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Wednesday, October 21, 2020
Business Report: Texas No. 2 in growth of women-owned businesses

Report: Texas No. 2 in growth of women-owned businesses

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Robert Francis
Robert Francis
Robert is a Fort Worth native and longtime editor of the Fort Worth Business Press. He is a former president of the local Society of Professional Journalists and was a freelancer for a variety of newspapers, weeklies and magazines, including American Way, BrandWeek and InformatonWeek. A graduate of TCU, Robert has held a variety of writing and editing positions at publications such as the Grand Prairie Daily News and InfoWorld. He is also a musician and playwright.

Initial reports from the soon-to-be-published 2014 State of Women-Owned Businesses Report estimates that there are 9.1 million majority-owned and privately-held women-owned firms, employing 7.9 million employees in addition to the owner, and generating over $1.4 trillion in revenue. Texas is a large part of that growth. Nationally, the number of women-owned firms has increased by 68 percent since 1997m according to the survey soon to be published by American Express OPEN. The states with the fastest growth in the number of women-owned firms over the past 17 years are: Georgia (up 118 percent), Texas (98 percent), North Carolina (91 percent), Nevada (91 percent) and Mississippi (81 percent).

In terms of growth in combined economic clout, however – meaning averaging together the rankings in growth in the number, revenues and employment of women-owned firms – the states in which all of these measures combined place women-owned firms in a much better than average position over the 1997 to 2014 period are: North Dakota, the District of Columbia, Nevada, Arizona and Georgia. Between 1997 and 2014, when the number of businesses in the United States increased by 47 percent, the number of women-owned firms increased by 68 percent – a rate 1-1/2 times the national average. The growth in the number (up 68 percent), employment (up 11 percent) and revenues (up 72 percent) of women-owned firms over the past 17 years exceeds the growth rates of all but the largest, publicly-traded firms – topping growth rates among all other privately-held businesses over this period. Firms owned by women of color has also shown an increase. In 1997, there were just under 1 million (929,445) firms owned by women of color, accounting for one in six (17 percent) women-owned firms. That number has skyrocketed to an estimated 2.9 million as of 2014, now comprising one in three (32 percent) women-owned firms. Firms owned by African American women number an estimated 1.2 million as of 2014. These 1.2 million firms employ 287,100 workers in addition to the owner and generate an estimated $49.5 billion in revenue. Firms owned by Latinas number an estimated 1 million as of 2014. These firms employ 433,600 workers in addition to the owner and generate an estimated $71.1 billion in revenue. Firms owned by Asian American women number an estimated 675,900 as of 2014. These firms employ 699,200 workers in addition to the owner and generate an estimated $115 billion in revenue.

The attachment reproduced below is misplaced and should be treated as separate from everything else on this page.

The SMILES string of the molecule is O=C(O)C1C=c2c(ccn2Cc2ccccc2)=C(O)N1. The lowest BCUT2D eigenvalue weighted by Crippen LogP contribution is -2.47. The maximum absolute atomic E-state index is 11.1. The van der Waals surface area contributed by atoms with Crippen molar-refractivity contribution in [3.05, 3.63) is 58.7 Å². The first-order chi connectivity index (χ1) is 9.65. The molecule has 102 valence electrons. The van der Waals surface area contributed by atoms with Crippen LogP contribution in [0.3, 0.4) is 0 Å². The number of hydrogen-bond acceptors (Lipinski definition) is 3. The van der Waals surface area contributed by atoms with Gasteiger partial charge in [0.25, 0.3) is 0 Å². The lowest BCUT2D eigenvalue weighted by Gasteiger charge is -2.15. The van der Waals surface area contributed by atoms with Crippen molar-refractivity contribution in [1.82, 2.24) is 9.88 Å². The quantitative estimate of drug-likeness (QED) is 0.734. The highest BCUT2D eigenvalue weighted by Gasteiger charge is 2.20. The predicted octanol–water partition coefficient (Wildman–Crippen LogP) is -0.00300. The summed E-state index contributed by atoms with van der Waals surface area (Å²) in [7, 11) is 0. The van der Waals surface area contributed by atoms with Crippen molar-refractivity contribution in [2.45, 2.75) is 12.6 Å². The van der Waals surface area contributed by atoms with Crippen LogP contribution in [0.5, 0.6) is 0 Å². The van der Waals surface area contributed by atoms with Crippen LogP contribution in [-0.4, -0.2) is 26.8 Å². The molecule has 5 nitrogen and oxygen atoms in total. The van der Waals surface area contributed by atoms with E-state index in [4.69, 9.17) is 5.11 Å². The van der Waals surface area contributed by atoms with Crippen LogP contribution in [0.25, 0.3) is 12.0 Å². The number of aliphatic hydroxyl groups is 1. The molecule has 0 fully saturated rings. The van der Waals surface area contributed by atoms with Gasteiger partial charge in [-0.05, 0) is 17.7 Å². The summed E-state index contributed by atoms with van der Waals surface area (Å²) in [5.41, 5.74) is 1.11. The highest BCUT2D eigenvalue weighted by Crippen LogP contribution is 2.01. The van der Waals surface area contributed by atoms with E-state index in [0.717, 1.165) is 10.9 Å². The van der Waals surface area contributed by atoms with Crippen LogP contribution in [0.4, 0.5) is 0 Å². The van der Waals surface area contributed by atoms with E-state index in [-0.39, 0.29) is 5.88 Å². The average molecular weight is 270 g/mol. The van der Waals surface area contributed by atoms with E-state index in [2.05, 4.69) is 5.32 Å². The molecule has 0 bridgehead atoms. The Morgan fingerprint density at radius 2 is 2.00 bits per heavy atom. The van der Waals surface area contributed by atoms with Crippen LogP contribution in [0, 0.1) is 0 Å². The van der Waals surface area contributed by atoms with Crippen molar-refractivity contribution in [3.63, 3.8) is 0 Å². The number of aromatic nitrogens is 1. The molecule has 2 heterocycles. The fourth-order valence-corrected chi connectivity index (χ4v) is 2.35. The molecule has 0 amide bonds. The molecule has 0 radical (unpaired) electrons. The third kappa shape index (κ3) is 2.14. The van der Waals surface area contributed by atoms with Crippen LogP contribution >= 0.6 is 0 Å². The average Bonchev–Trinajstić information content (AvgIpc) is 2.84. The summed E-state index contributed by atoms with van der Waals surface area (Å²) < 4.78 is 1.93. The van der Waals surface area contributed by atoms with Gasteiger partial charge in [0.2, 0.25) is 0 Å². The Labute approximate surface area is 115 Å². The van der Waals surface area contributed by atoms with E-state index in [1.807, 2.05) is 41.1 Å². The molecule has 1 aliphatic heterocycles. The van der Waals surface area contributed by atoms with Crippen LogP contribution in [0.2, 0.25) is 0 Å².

While firms owned by women of color are smaller than non-minority women-owned businesses both in terms of average employment and revenues, their growth in number and economic clout is generally far outpacing that of all women-owned firms. Indeed, the growth in the number of African American (up 296 percent from 1997 to 2014), Asian American (a 179 percent increase), Latina (a 206 percent increase), Native American/ Alaska Native (124 percent increase), and Native Hawaiian/Pacific Islander (up 247 percent) women-owned firms all top the growth in the number of non-minority women-owned firms (a 37 percent increase) over the past 17 years.  

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